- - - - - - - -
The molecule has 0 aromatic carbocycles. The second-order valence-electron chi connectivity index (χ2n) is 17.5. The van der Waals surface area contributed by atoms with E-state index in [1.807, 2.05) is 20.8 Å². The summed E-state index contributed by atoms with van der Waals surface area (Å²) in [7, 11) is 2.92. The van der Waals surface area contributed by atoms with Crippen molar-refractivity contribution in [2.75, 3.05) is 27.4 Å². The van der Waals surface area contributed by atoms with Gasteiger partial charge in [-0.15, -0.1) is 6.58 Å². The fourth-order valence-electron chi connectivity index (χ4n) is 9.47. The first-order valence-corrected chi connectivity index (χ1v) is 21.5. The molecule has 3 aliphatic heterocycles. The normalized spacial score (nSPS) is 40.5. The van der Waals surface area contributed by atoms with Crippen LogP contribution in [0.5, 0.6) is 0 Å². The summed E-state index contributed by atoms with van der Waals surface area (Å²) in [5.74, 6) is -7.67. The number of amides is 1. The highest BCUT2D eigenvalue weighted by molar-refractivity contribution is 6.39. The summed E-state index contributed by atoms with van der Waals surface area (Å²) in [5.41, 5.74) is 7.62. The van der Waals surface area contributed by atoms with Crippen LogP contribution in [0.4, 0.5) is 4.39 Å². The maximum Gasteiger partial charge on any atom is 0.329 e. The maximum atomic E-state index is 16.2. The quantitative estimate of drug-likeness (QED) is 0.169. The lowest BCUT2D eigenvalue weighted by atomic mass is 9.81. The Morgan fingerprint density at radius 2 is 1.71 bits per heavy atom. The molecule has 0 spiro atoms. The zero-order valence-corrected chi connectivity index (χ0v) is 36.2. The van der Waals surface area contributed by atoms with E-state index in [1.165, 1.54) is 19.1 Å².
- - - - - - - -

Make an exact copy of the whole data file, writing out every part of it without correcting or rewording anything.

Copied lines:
The molecule has 0 aromatic carbocycles. The second-order valence-electron chi connectivity index (χ2n) is 17.5. The van der Waals surface area contributed by atoms with E-state index in [1.807, 2.05) is 20.8 Å². The summed E-state index contributed by atoms with van der Waals surface area (Å²) in [7, 11) is 2.92. The van der Waals surface area contributed by atoms with Crippen molar-refractivity contribution in [2.75, 3.05) is 27.4 Å². The van der Waals surface area contributed by atoms with Gasteiger partial charge in [-0.15, -0.1) is 6.58 Å². The fourth-order valence-electron chi connectivity index (χ4n) is 9.47. The first-order valence-corrected chi connectivity index (χ1v) is 21.5. The molecule has 3 aliphatic heterocycles. The normalized spacial score (nSPS) is 40.5. The van der Waals surface area contributed by atoms with Crippen LogP contribution in [0.5, 0.6) is 0 Å². The summed E-state index contributed by atoms with van der Waals surface area (Å²) in [5.74, 6) is -7.67. The number of amides is 1. The highest BCUT2D eigenvalue weighted by molar-refractivity contribution is 6.39. The summed E-state index contributed by atoms with van der Waals surface area (Å²) in [5.41, 5.74) is 7.62. The van der Waals surface area contributed by atoms with Crippen LogP contribution in [0.4, 0.5) is 4.39 Å². The maximum Gasteiger partial charge on any atom is 0.329 e. The maximum atomic E-state index is 16.2. The quantitative estimate of drug-likeness (QED) is 0.169. The lowest BCUT2D eigenvalue weighted by atomic mass is 9.81. The Morgan fingerprint density at radius 2 is 1.71 bits per heavy atom. The molecule has 0 spiro atoms. The zero-order valence-corrected chi connectivity index (χ0v) is 36.2. The van der Waals surface area contributed by atoms with E-state index in [1.165, 1.54) is 19.1 Å².